I was unwilling to give up any time with her unless it was mandatory for work, so friendships suffered for a bit. With the little free time I had, I needed to make choices and somehow prioritize. After Nina went to bed, I often had piles of laundry, dishes, housework or errands to do. If I did meet up with a girlfriend, it was always after Nina went to bed, and not much longer than an hour. Meeting up with a girlfriend went from a regular, expected occurrence to now a luxury.
And forget about “me-time”. And working out. Putting on make-up, doing my hair, or heck, sometimes even showering (even on work days… sometimes it just doesn’t happen!) Even the basic human function of eating, I somehow couldn’t find time for or it was simply forgotten so everything else could function. If doing something for myself meant less time with Nina, then my goodness, I was not going to do it! The list goes on and on (as all moms know). Ashley was on the bottom of the list, always, in every way. And I accepted it because I felt SO DANG GUILTY. Constant, overpowering guilt. I felt like I deserved to be on the bottom of the list; not in a self-punishing way, but in an over-compensating way, if that makes sense. I was a hot mess, but it didn’t matter to me as long as I gave my all to Nina. I was happy to do it, and I felt like it was what I needed to do.
CLEARLY, I had some balance issues. Looking back, I wish I could give Summer ’16 Ashley a hug (well, and maybe Fall ‘08, Spring ’09, Spring ’17, Summer ’17, too…ha!) and help that sister out. Isolating is best word that would describe that season of life. Isolation comes walking hand-in-hand with anxiety on the left, and guilt on the right. I don’t want to generalize, so please don’t be mad at this next statement if it doesn’t apply to you. In my particular case, and in some other cases I know of, working moms tend to try to make it look like they have it all together. There’s quite a bit of added pressure and fear of failure because there are literally so many freaking balls up in the air at all times. Statistically, there’s a bigger chance of a ball dropping when there are more flying around. Trying to manage a career, be successful and grow within that career, run a household and all that comes along with it, be the mother you have always dreamed of being, and be the wife you’ve promised your spouse you’d be… big balls here, people. Big balls. But also big ambition, right? You are committed to do all of those things well! If you don’t have it together, or at least fake it ‘til you make it, well… Big balls fall hard.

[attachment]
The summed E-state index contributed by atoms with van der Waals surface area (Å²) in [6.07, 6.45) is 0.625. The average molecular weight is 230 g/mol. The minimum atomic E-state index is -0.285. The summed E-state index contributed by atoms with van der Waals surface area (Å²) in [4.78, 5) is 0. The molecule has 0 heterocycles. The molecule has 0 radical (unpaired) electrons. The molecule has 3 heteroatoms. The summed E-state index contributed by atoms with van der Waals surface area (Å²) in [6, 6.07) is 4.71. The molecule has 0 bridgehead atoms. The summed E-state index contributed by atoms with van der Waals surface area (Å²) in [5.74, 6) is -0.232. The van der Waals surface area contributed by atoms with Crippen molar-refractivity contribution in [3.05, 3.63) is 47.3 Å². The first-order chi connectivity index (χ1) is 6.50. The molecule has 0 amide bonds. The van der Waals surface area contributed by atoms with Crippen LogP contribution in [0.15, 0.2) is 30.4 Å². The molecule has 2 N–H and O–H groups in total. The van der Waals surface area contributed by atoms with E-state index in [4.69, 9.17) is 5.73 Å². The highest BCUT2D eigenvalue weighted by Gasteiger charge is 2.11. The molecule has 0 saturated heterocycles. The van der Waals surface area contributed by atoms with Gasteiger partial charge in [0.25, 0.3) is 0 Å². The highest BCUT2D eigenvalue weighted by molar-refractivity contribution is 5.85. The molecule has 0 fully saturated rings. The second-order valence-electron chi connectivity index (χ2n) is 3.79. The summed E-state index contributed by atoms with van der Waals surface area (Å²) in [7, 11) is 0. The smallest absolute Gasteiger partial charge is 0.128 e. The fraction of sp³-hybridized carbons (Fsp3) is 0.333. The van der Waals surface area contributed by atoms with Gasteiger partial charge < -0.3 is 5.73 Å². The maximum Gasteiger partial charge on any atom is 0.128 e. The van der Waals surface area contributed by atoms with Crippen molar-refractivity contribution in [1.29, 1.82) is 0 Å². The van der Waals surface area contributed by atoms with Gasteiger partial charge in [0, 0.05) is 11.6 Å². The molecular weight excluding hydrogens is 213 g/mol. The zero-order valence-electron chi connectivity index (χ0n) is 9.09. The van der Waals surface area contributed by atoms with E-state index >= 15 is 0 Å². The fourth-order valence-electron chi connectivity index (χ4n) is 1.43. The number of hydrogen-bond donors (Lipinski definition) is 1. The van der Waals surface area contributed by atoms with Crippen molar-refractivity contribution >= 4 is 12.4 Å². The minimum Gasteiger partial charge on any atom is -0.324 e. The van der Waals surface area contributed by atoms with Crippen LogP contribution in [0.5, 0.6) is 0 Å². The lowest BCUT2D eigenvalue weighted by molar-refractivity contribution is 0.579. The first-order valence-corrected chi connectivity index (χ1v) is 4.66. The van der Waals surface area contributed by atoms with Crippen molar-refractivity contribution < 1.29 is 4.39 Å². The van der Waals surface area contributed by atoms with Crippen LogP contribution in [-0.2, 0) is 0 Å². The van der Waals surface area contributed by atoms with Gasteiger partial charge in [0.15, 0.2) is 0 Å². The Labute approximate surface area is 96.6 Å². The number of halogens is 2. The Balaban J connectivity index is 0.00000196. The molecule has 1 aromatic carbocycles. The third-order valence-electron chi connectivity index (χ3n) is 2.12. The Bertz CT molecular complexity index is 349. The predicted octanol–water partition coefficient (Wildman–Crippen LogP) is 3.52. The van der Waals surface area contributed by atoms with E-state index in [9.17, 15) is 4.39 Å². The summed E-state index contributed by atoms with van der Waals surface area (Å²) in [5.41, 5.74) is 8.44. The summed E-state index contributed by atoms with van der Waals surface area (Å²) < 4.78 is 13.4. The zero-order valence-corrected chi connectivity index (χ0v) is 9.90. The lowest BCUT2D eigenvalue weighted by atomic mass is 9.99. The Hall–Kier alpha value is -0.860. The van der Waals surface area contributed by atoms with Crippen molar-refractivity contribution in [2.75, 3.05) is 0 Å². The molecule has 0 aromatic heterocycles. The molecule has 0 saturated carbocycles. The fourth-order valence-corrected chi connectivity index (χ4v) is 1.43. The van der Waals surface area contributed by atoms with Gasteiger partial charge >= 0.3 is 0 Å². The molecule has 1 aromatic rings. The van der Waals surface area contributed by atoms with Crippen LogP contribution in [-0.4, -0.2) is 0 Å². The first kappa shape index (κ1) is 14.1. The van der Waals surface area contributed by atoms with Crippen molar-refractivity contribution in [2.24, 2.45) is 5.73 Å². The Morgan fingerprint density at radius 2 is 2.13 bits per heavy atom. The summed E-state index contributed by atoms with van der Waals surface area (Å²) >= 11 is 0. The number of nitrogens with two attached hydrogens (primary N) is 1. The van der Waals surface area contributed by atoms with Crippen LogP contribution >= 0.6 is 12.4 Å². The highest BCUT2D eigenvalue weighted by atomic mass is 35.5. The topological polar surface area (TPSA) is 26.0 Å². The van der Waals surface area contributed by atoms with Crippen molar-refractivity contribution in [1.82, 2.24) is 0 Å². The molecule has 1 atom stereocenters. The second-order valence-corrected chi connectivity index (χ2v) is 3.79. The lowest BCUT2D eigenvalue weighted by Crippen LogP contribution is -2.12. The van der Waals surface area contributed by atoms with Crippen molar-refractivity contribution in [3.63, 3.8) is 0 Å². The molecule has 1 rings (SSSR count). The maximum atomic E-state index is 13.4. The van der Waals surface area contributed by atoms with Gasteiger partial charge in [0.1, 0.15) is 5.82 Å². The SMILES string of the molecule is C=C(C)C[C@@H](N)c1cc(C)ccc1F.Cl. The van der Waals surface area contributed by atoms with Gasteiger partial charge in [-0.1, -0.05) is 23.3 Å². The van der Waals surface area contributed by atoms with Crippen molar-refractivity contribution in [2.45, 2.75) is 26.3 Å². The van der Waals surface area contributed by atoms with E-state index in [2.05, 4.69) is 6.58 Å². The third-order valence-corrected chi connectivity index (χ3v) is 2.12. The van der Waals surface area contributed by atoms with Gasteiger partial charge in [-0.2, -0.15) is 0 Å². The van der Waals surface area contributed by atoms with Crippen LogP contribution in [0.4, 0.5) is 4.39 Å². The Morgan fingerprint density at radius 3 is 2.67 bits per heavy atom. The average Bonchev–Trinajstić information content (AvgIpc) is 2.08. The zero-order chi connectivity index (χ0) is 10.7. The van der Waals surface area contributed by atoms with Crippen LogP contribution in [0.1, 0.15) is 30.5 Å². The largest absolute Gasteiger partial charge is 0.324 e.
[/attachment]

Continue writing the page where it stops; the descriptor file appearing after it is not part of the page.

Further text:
Have you ever found that it’s hard to talk about things that make you feel guilty? It’s like you’re admitting out loud that you’re wrong for something bad that you’ve done. You normally only feel guilt after you’ve done something bad or something you regret. Guilt = shame, and who wants to talk out loud about things they are ashamed of? Not me. So if you admit out loud that you feel guilty about being a working mother, does that make it a reality that you’re a bad mom? Does it mean you’re a bad employee? You feel guilty about it, so you must be doing something wrong! This thought was always in my head, and it took me a long time to push it out.